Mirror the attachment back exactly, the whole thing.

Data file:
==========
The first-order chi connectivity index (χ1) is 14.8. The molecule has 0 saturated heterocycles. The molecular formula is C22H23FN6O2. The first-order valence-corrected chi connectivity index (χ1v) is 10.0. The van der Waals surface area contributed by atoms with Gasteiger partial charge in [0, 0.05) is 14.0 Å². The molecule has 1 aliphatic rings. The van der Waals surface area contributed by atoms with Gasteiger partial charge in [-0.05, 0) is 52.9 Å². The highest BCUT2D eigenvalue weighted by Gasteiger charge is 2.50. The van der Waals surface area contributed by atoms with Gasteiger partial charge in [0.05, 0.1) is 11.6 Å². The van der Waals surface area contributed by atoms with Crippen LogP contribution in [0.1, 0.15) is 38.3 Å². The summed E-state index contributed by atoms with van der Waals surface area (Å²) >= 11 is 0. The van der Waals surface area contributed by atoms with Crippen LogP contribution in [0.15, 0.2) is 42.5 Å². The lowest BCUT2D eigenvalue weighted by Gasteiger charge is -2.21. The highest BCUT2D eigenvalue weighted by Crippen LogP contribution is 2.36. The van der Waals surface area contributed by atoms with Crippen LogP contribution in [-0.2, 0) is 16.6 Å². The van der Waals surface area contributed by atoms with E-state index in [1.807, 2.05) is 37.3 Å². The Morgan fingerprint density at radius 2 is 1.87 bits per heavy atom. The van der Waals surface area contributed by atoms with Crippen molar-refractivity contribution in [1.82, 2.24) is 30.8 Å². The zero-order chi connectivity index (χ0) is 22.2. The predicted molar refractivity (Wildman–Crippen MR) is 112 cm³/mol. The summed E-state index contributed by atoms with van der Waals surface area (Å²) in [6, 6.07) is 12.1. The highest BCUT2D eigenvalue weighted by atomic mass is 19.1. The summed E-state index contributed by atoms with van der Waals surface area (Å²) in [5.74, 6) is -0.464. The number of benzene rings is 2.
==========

The first-order chi connectivity index (χ1) is 14.8. The molecule has 0 saturated heterocycles. The molecular formula is C22H23FN6O2. The first-order valence-corrected chi connectivity index (χ1v) is 10.0. The van der Waals surface area contributed by atoms with Gasteiger partial charge in [0, 0.05) is 14.0 Å². The molecule has 1 aliphatic rings. The van der Waals surface area contributed by atoms with Gasteiger partial charge in [-0.05, 0) is 52.9 Å². The highest BCUT2D eigenvalue weighted by Gasteiger charge is 2.50. The van der Waals surface area contributed by atoms with Gasteiger partial charge in [0.05, 0.1) is 11.6 Å². The van der Waals surface area contributed by atoms with Crippen LogP contribution in [0.1, 0.15) is 38.3 Å². The summed E-state index contributed by atoms with van der Waals surface area (Å²) >= 11 is 0. The van der Waals surface area contributed by atoms with Crippen LogP contribution in [0.15, 0.2) is 42.5 Å². The lowest BCUT2D eigenvalue weighted by Gasteiger charge is -2.21. The highest BCUT2D eigenvalue weighted by Crippen LogP contribution is 2.36. The van der Waals surface area contributed by atoms with Crippen LogP contribution in [-0.2, 0) is 16.6 Å². The van der Waals surface area contributed by atoms with E-state index in [1.807, 2.05) is 37.3 Å². The Morgan fingerprint density at radius 2 is 1.87 bits per heavy atom. The van der Waals surface area contributed by atoms with Crippen molar-refractivity contribution in [1.82, 2.24) is 30.8 Å². The zero-order chi connectivity index (χ0) is 22.2. The predicted molar refractivity (Wildman–Crippen MR) is 112 cm³/mol. The summed E-state index contributed by atoms with van der Waals surface area (Å²) in [6, 6.07) is 12.1. The highest BCUT2D eigenvalue weighted by atomic mass is 19.1. The summed E-state index contributed by atoms with van der Waals surface area (Å²) in [5.74, 6) is -0.464. The number of benzene rings is 2.